She also turned her attention towards stitchery, making soft sculptures that resembled the wavy threads of intestinal villi for a 1962 show at the Greene Gallery, which included Warhol, Claes Oldenburg and others. In an odd throwback, her villi sculptures have now acquired red dots and are currently adorning the windows of Vuitton on 57th Street. In 1967 she staged a “Japanese Parade” happening in St. Louis and a polka-dot “Horse Play” performance in Central Park. In 1968 she occupied Wall Street with “The Anatomic Explosion Happening” by having a bunch of hippie friends dance nude in front of the statue of George Washington across from the New York Stock Exchange.
Her Kusama fashions produced amoebic-looking dresses with big holes cut out for nipple display. She made a Phallic Dress, a Phallic Handbag, a Phallic Tray and Phallic Bowl. She ran around New York staging nudity in the subway and making a “Homosexual Happenings and Fashion Show” in her studio, which was located in the then notorious and quite dangerous Alphabet City, at 404 E. 14th Street. In 1969 she made the front page of the Daily News with her happening “Grand Orgy to Awaken the Dead,” which featured a cluster of artists performing naked in the front garden of the Museum of Modern Art with a fully clothed Kusama choreographing their bacchanal romp. All of these events are well documented in the Whitney’s extensive glass display cases with newspaper clippings and magazine articles.
In 1973 the party was over: money, already scarce, grew scarcer, and punk was redefining the aesthetic. Many people viewed Kusama as nothing more than a nutty pain in the ass. Though her work was provocative and shocking, it didn’t pay the bills. She moved back to Japan and fulfilled the promise of her “self-obliteration” by promptly suffering a nervous breakdown. In 1975 she was painting somber, dark collages and watercolors with morbid, weighty titles such as “Remember that Thou Must Die,” “Graves of the Unknown Soldier” and “Tidal Waves of War.” In 1977 she moved into a mental hospital, but even from afar criticized museum politics as art for the wealthy. She ripped into the Metropolitan Museum’s New York Painting and Sculpture 1940–1970 show as being purportedly for the people but actually reflecting the special interests of the museum trustees. “The Metropolitan exhibition does not show the evolution of kinetic and mechanical art, among the strongest art trends of our time,” she said, and decried its “realism and figurative art.”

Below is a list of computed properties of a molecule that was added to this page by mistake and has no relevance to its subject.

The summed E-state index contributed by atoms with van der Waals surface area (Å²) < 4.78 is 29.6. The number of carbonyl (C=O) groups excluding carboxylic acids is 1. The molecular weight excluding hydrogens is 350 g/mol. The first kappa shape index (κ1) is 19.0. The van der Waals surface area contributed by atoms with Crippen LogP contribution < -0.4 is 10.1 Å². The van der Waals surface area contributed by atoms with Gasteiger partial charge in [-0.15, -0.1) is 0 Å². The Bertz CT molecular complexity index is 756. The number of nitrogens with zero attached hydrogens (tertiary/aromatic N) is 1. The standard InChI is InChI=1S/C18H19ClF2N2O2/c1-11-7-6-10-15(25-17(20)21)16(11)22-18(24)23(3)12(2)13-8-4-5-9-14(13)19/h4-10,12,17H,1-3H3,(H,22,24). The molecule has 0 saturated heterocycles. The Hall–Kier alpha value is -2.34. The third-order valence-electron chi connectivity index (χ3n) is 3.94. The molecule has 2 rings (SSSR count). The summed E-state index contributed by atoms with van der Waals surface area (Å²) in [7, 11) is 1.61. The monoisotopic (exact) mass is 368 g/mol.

She seems to have found her groove again by the 1990s, focusing more on pure design and color with large-scale paintings such as “Yellow Trees,” black-and-white dot paintings like “Revived Soul” and the green and black patterned “Weeds.” These works use repetitive patterns with a single color paired against black or white. The recreated “Fireflies” installation room at the Whitney offers a total, delightful immersive experience through the simple use of water, mirrors and hanging lights. Kusama’s paintings since 2009 have strayed into realms of pure pop design with a strong use of Matisse-like primary colors and cutout shapes, with mixed results.
It’s great that Louis Vuitton helped finance the exhibition, and it’s great that the Whitney’s curator of prints and special collections, David Kiehl, took on this complex show from the Tate Modern. It focuses on different phases of an artist’s life in the way a true retrospective should. But assessing the artist’s earlier, more powerful and consummate work, it’s clearly a scream, a rant and a ballistic war cry against the very powers that now adore her. Kusama is certainly no victim, having showed in one capacity or another at the Whitney six times during her career. But now she is old and safe enough for corporations to embrace, as Vuitton has done, highlighting her uncontroversial “pop” side. She has fashioned her signature dots to resemble a version of the traditional Japanese family crest or Mon, used on fabric, embedded in family homes and contemporary Japanese corporate logos; she’s stripped it of content, abstracted it and re-employed it as her own indicator of nobility.
Time and New York have become kind to her. She has triumphed where she was obliterated. She has been raised up where she had fallen. And that is the story of the long, strange art and life of Yayoi Kusama.
Yayoi Kusama continues at the Whitney Museum of American Art (945 Madison Avenue, Upper East Side, New York) through September 30.